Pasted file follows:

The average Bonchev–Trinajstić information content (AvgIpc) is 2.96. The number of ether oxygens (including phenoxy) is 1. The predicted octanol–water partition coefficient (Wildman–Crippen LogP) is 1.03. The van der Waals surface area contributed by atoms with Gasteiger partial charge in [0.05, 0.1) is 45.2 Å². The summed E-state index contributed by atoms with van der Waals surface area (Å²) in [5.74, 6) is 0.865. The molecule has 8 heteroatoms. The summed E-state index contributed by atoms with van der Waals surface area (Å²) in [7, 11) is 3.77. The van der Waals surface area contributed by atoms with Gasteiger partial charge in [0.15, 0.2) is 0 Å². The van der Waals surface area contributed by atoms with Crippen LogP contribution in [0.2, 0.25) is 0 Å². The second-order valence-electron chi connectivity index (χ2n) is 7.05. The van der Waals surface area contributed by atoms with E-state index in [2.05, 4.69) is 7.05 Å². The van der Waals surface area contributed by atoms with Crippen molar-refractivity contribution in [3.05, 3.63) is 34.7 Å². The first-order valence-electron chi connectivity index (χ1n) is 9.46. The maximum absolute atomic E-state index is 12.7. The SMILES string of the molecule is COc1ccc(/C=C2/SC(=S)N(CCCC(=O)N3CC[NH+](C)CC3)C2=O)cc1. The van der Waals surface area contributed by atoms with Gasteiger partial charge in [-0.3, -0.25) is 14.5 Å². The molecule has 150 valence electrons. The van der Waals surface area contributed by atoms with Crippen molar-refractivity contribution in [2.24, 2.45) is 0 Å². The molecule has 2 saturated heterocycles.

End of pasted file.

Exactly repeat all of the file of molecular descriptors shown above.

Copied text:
The average Bonchev–Trinajstić information content (AvgIpc) is 2.96. The number of ether oxygens (including phenoxy) is 1. The predicted octanol–water partition coefficient (Wildman–Crippen LogP) is 1.03. The van der Waals surface area contributed by atoms with Gasteiger partial charge in [0.05, 0.1) is 45.2 Å². The summed E-state index contributed by atoms with van der Waals surface area (Å²) in [5.74, 6) is 0.865. The molecule has 8 heteroatoms. The summed E-state index contributed by atoms with van der Waals surface area (Å²) in [7, 11) is 3.77. The van der Waals surface area contributed by atoms with Gasteiger partial charge in [0.15, 0.2) is 0 Å². The van der Waals surface area contributed by atoms with Crippen LogP contribution in [0.2, 0.25) is 0 Å². The second-order valence-electron chi connectivity index (χ2n) is 7.05. The van der Waals surface area contributed by atoms with E-state index in [2.05, 4.69) is 7.05 Å². The van der Waals surface area contributed by atoms with Crippen molar-refractivity contribution in [3.05, 3.63) is 34.7 Å². The first-order valence-electron chi connectivity index (χ1n) is 9.46. The maximum absolute atomic E-state index is 12.7. The SMILES string of the molecule is COc1ccc(/C=C2/SC(=S)N(CCCC(=O)N3CC[NH+](C)CC3)C2=O)cc1. The van der Waals surface area contributed by atoms with Gasteiger partial charge in [-0.3, -0.25) is 14.5 Å². The molecule has 150 valence electrons. The van der Waals surface area contributed by atoms with Crippen molar-refractivity contribution in [2.24, 2.45) is 0 Å². The molecule has 2 saturated heterocycles.